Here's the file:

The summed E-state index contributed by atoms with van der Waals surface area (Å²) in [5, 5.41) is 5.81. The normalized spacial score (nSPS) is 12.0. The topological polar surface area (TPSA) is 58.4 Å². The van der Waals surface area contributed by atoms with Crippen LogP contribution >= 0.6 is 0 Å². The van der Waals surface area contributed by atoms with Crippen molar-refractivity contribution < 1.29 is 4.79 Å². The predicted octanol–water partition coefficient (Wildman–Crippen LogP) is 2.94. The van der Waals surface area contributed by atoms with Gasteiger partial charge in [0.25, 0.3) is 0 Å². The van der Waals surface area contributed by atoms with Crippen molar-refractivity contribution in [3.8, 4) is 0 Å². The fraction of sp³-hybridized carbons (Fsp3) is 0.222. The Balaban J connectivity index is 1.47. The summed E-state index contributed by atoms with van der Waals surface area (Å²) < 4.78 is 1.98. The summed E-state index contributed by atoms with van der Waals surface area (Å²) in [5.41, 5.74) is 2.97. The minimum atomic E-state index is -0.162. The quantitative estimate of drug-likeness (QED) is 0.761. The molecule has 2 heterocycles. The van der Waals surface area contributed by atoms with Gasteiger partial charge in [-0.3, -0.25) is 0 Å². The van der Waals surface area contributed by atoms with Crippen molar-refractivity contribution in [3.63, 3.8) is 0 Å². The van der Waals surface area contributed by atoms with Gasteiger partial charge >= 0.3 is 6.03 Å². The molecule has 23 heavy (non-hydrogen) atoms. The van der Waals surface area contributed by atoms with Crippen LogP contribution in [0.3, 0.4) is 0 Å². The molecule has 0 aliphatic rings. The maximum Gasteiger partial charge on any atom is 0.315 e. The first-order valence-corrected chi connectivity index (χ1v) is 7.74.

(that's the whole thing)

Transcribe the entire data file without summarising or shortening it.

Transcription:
The summed E-state index contributed by atoms with van der Waals surface area (Å²) in [5, 5.41) is 5.81. The normalized spacial score (nSPS) is 12.0. The topological polar surface area (TPSA) is 58.4 Å². The van der Waals surface area contributed by atoms with Crippen LogP contribution >= 0.6 is 0 Å². The van der Waals surface area contributed by atoms with Crippen molar-refractivity contribution < 1.29 is 4.79 Å². The predicted octanol–water partition coefficient (Wildman–Crippen LogP) is 2.94. The van der Waals surface area contributed by atoms with Gasteiger partial charge in [0.25, 0.3) is 0 Å². The van der Waals surface area contributed by atoms with Crippen molar-refractivity contribution in [3.8, 4) is 0 Å². The fraction of sp³-hybridized carbons (Fsp3) is 0.222. The Balaban J connectivity index is 1.47. The summed E-state index contributed by atoms with van der Waals surface area (Å²) < 4.78 is 1.98. The summed E-state index contributed by atoms with van der Waals surface area (Å²) in [5.41, 5.74) is 2.97. The minimum atomic E-state index is -0.162. The quantitative estimate of drug-likeness (QED) is 0.761. The molecule has 2 heterocycles. The van der Waals surface area contributed by atoms with Gasteiger partial charge in [-0.3, -0.25) is 0 Å². The van der Waals surface area contributed by atoms with Crippen molar-refractivity contribution in [3.63, 3.8) is 0 Å². The van der Waals surface area contributed by atoms with Gasteiger partial charge >= 0.3 is 6.03 Å². The molecule has 23 heavy (non-hydrogen) atoms. The van der Waals surface area contributed by atoms with Crippen LogP contribution in [0.3, 0.4) is 0 Å². The molecule has 0 aliphatic rings. The maximum Gasteiger partial charge on any atom is 0.315 e. The first-order valence-corrected chi connectivity index (χ1v) is 7.74.